My favorite corporate shows are new drug rollouts for big pharmaceutical companies. These extravaganzas have lots of moving lights, pyrotechnics, sound effects, production numbers, acrobats, and lots of video. You are guaranteed to have giant screens in the room showing cameras, produced video pieces, speech support, and sometimes projected scenery. Usually, the audience is all in one place, but more and more, there are viewers somewhere across the country or on the other side of the world. Plus, many events have a post-production audience consisting of stock analysts, shareholders, or customers that will see an edited version of the show at a later time, perhaps later that same day.

Early in discussions with the client, I have to tactfully ask, “What will the remote audiences see and hear?” If they watch the feed to the local screen, they might get the data, but they will miss all the dynamic elements of the event. By the same token, the audio mix that works in the room might be unintelligible to remote listeners. Instructing the show technicians to provide broadcast-specific feeds (without any extra gear) will be a slight improvement, but the engineers will still be focused on the local event. Even with extra equipment, they only have two hands. To put it bluntly, the satellite audience will get the sloppy seconds — views from a static camera, preset audio mixes, and fuzzy computer slides. Odds are, the client won't be happy.

Traditional AV doesn't have the complete solution to this problem. In AV terms, broadcast simply means getting audio and video from one place to another. Integrating the live stage show with the live TV show while meeting the needs of a post-production editing session requires techniques from video production, television, and stage production — three audiences, three disciplines. And which audience is most important to the client? All of them.

When customers want a great live show, a solid uplink, and a perfect record, they will have to balance those goals against costs. The formula for broadcasting successfully to multiple audiences is to approach the event as if it were many. Producing for the big screen is different from small screens. Treat each destination independently first, and then look for ways to share resources. For instance, the live show with big video screens and simultaneous satellite broadcast needs two video switchers and two operators, but it probably only needs one engineer. Adding a video director will get even more out of the available cameras and effects. In extreme cases, two audiences may require separate cameras and graphics sources (and another director), but a with few compromises and careful planning, those elements can be shared.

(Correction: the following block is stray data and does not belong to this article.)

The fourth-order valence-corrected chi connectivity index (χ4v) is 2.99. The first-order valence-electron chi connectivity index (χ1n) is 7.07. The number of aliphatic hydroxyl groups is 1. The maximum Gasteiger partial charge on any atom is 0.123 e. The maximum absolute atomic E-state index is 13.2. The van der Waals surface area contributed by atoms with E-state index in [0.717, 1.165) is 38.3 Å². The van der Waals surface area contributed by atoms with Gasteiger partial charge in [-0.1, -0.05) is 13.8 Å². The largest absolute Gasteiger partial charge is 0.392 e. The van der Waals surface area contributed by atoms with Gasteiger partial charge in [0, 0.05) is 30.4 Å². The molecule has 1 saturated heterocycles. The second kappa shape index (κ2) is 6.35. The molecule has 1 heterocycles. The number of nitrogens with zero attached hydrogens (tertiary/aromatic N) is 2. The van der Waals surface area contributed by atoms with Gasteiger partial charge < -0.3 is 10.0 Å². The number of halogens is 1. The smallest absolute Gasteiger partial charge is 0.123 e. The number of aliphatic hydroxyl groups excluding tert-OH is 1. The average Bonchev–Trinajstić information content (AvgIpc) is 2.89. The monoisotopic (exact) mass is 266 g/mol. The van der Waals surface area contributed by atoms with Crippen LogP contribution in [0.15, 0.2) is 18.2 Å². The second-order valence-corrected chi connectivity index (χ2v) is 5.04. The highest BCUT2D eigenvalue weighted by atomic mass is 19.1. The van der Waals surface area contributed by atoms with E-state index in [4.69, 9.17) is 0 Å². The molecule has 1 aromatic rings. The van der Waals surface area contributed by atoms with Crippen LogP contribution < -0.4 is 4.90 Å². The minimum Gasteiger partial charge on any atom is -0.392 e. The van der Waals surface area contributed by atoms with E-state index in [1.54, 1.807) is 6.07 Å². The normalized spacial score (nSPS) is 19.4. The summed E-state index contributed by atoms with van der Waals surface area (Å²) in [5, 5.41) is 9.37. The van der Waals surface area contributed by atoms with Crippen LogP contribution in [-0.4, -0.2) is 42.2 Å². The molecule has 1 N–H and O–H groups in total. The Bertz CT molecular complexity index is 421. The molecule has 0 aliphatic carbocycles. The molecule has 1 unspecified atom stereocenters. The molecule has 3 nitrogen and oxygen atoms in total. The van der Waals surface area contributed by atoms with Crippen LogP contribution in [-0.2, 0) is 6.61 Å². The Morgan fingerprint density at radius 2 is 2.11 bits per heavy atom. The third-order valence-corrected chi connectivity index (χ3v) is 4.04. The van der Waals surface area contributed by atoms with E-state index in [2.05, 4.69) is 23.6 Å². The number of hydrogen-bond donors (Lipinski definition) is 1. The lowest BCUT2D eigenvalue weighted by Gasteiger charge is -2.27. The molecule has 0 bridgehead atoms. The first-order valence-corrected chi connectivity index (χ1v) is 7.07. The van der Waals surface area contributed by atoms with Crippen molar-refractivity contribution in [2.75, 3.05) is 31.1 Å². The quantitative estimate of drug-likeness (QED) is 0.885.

The differences in audio for a local audience versus an uplink are even more significant than video. In the best of worlds, an audio split of all sources is mixed specifically for the TV show. At the very least, a second audio engineer should be mixing sub-groups provided from the main desk along with some ambient mic'ing. While this sounds like you are creating two opposing camps, by giving everyone the right tools to do the job, you are actually creating a team that is equipped to reconcile problems without taking the show down. The person responsible for mixing the room will not have to address problems related to mixing for the broadcast and vice versa. Only then can the integrities of the shows within the show be maintained.